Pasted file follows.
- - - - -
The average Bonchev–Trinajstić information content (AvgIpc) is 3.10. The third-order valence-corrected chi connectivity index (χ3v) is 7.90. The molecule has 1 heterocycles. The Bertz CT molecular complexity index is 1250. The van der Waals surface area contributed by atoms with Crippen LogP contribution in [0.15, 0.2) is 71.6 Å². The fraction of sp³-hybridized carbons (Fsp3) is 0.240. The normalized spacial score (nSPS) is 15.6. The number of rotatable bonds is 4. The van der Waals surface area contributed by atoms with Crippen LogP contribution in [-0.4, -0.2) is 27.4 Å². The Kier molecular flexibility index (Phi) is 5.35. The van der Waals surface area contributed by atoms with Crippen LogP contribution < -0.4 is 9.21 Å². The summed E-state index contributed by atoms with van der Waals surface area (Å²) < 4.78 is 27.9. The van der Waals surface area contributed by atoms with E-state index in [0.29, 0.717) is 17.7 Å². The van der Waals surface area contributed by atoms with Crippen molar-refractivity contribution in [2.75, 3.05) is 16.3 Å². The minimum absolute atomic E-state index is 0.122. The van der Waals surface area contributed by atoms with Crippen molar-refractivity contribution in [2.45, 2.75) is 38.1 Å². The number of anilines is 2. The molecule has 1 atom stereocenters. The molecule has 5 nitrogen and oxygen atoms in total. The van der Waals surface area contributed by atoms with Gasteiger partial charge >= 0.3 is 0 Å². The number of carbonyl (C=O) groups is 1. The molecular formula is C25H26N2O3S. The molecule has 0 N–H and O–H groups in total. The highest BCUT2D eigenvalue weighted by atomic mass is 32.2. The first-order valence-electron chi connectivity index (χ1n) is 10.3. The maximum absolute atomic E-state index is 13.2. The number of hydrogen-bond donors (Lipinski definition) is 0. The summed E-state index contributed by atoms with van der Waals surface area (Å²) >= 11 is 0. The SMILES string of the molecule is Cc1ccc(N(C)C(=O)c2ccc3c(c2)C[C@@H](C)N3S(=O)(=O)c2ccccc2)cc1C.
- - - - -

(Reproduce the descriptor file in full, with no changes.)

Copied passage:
The average Bonchev–Trinajstić information content (AvgIpc) is 3.10. The third-order valence-corrected chi connectivity index (χ3v) is 7.90. The molecule has 1 heterocycles. The Bertz CT molecular complexity index is 1250. The van der Waals surface area contributed by atoms with Crippen LogP contribution in [0.15, 0.2) is 71.6 Å². The fraction of sp³-hybridized carbons (Fsp3) is 0.240. The normalized spacial score (nSPS) is 15.6. The number of rotatable bonds is 4. The van der Waals surface area contributed by atoms with Crippen LogP contribution in [-0.4, -0.2) is 27.4 Å². The Kier molecular flexibility index (Phi) is 5.35. The van der Waals surface area contributed by atoms with Crippen LogP contribution < -0.4 is 9.21 Å². The summed E-state index contributed by atoms with van der Waals surface area (Å²) < 4.78 is 27.9. The van der Waals surface area contributed by atoms with E-state index in [0.29, 0.717) is 17.7 Å². The van der Waals surface area contributed by atoms with Crippen molar-refractivity contribution in [2.75, 3.05) is 16.3 Å². The minimum absolute atomic E-state index is 0.122. The van der Waals surface area contributed by atoms with Crippen molar-refractivity contribution in [2.45, 2.75) is 38.1 Å². The number of anilines is 2. The molecule has 1 atom stereocenters. The molecule has 5 nitrogen and oxygen atoms in total. The van der Waals surface area contributed by atoms with Gasteiger partial charge >= 0.3 is 0 Å². The number of carbonyl (C=O) groups is 1. The molecular formula is C25H26N2O3S. The molecule has 0 N–H and O–H groups in total. The highest BCUT2D eigenvalue weighted by atomic mass is 32.2. The first-order valence-electron chi connectivity index (χ1n) is 10.3. The maximum absolute atomic E-state index is 13.2. The number of hydrogen-bond donors (Lipinski definition) is 0. The summed E-state index contributed by atoms with van der Waals surface area (Å²) >= 11 is 0. The SMILES string of the molecule is Cc1ccc(N(C)C(=O)c2ccc3c(c2)C[C@@H](C)N3S(=O)(=O)c2ccccc2)cc1C.